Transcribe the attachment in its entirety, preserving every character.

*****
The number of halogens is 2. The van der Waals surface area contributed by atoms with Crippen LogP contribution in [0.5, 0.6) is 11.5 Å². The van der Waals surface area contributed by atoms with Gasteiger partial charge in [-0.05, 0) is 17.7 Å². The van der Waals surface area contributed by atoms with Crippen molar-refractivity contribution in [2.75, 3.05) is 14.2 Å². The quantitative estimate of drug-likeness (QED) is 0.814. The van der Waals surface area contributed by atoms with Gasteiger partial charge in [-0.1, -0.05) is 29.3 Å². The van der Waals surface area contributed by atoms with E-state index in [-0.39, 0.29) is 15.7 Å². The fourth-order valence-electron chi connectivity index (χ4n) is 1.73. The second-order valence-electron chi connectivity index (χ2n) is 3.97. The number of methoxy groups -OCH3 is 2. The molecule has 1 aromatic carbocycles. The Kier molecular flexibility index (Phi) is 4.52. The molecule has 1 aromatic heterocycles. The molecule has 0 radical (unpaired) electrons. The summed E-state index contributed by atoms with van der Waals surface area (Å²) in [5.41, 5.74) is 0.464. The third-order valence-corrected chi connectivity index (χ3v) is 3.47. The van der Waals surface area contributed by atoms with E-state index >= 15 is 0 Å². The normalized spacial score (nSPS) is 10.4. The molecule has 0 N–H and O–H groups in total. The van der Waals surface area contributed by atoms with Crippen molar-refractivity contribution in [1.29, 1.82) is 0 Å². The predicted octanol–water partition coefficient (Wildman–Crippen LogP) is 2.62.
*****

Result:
The number of halogens is 2. The van der Waals surface area contributed by atoms with Crippen LogP contribution in [0.5, 0.6) is 11.5 Å². The van der Waals surface area contributed by atoms with Gasteiger partial charge in [-0.05, 0) is 17.7 Å². The van der Waals surface area contributed by atoms with Crippen molar-refractivity contribution in [2.75, 3.05) is 14.2 Å². The quantitative estimate of drug-likeness (QED) is 0.814. The van der Waals surface area contributed by atoms with Gasteiger partial charge in [-0.1, -0.05) is 29.3 Å². The van der Waals surface area contributed by atoms with E-state index in [-0.39, 0.29) is 15.7 Å². The fourth-order valence-electron chi connectivity index (χ4n) is 1.73. The second-order valence-electron chi connectivity index (χ2n) is 3.97. The number of methoxy groups -OCH3 is 2. The molecule has 1 aromatic carbocycles. The Kier molecular flexibility index (Phi) is 4.52. The molecule has 1 aromatic heterocycles. The molecule has 0 radical (unpaired) electrons. The summed E-state index contributed by atoms with van der Waals surface area (Å²) in [5.41, 5.74) is 0.464. The third-order valence-corrected chi connectivity index (χ3v) is 3.47. The van der Waals surface area contributed by atoms with E-state index >= 15 is 0 Å². The normalized spacial score (nSPS) is 10.4. The molecule has 0 N–H and O–H groups in total. The van der Waals surface area contributed by atoms with Crippen molar-refractivity contribution in [1.29, 1.82) is 0 Å². The predicted octanol–water partition coefficient (Wildman–Crippen LogP) is 2.62.